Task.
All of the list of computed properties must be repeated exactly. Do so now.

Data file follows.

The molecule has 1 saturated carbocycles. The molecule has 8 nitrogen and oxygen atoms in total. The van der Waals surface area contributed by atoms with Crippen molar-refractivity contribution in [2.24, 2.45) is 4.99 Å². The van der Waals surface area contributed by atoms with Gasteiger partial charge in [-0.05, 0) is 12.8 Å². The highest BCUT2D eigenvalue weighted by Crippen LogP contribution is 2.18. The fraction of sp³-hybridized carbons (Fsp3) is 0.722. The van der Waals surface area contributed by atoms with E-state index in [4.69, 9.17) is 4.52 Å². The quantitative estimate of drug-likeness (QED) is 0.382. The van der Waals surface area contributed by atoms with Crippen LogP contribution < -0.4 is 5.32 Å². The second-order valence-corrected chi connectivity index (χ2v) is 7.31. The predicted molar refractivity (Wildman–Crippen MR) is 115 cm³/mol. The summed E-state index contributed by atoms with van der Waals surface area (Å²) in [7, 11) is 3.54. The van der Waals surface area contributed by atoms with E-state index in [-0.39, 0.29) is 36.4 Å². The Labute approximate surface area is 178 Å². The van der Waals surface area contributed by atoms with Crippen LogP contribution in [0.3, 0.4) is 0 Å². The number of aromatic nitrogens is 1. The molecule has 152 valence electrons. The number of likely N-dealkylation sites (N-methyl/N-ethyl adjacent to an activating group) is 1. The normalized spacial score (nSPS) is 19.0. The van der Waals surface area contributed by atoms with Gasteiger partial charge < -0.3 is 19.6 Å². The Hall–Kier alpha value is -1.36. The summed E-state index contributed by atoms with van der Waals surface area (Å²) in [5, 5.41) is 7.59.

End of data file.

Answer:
The molecule has 1 saturated carbocycles. The molecule has 8 nitrogen and oxygen atoms in total. The van der Waals surface area contributed by atoms with Crippen molar-refractivity contribution in [2.24, 2.45) is 4.99 Å². The van der Waals surface area contributed by atoms with Gasteiger partial charge in [-0.05, 0) is 12.8 Å². The highest BCUT2D eigenvalue weighted by Crippen LogP contribution is 2.18. The fraction of sp³-hybridized carbons (Fsp3) is 0.722. The van der Waals surface area contributed by atoms with E-state index in [4.69, 9.17) is 4.52 Å². The quantitative estimate of drug-likeness (QED) is 0.382. The van der Waals surface area contributed by atoms with Crippen LogP contribution < -0.4 is 5.32 Å². The second-order valence-corrected chi connectivity index (χ2v) is 7.31. The predicted molar refractivity (Wildman–Crippen MR) is 115 cm³/mol. The summed E-state index contributed by atoms with van der Waals surface area (Å²) in [7, 11) is 3.54. The van der Waals surface area contributed by atoms with E-state index in [-0.39, 0.29) is 36.4 Å². The Labute approximate surface area is 178 Å². The van der Waals surface area contributed by atoms with Crippen LogP contribution in [0.3, 0.4) is 0 Å². The number of aromatic nitrogens is 1. The molecule has 152 valence electrons. The number of likely N-dealkylation sites (N-methyl/N-ethyl adjacent to an activating group) is 1. The normalized spacial score (nSPS) is 19.0. The van der Waals surface area contributed by atoms with Gasteiger partial charge < -0.3 is 19.6 Å². The Hall–Kier alpha value is -1.36. The summed E-state index contributed by atoms with van der Waals surface area (Å²) in [5, 5.41) is 7.59.